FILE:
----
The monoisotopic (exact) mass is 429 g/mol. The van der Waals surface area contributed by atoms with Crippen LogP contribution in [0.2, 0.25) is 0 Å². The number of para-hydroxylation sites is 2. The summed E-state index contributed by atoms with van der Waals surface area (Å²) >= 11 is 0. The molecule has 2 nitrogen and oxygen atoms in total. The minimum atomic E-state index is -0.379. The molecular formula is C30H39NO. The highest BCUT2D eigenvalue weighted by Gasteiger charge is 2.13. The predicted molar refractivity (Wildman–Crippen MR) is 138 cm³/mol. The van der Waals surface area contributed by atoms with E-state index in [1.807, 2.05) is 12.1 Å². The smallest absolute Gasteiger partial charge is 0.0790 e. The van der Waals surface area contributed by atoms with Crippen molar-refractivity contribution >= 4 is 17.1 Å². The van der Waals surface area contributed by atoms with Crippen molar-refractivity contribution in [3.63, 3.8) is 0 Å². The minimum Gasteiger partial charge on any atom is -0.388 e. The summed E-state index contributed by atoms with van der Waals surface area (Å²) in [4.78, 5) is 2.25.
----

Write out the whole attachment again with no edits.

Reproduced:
The monoisotopic (exact) mass is 429 g/mol. The van der Waals surface area contributed by atoms with Crippen LogP contribution in [0.2, 0.25) is 0 Å². The number of para-hydroxylation sites is 2. The summed E-state index contributed by atoms with van der Waals surface area (Å²) >= 11 is 0. The molecule has 2 nitrogen and oxygen atoms in total. The minimum atomic E-state index is -0.379. The molecular formula is C30H39NO. The highest BCUT2D eigenvalue weighted by Gasteiger charge is 2.13. The predicted molar refractivity (Wildman–Crippen MR) is 138 cm³/mol. The van der Waals surface area contributed by atoms with E-state index in [1.807, 2.05) is 12.1 Å². The smallest absolute Gasteiger partial charge is 0.0790 e. The van der Waals surface area contributed by atoms with Crippen molar-refractivity contribution >= 4 is 17.1 Å². The van der Waals surface area contributed by atoms with Crippen molar-refractivity contribution in [3.63, 3.8) is 0 Å². The minimum Gasteiger partial charge on any atom is -0.388 e. The summed E-state index contributed by atoms with van der Waals surface area (Å²) in [4.78, 5) is 2.25.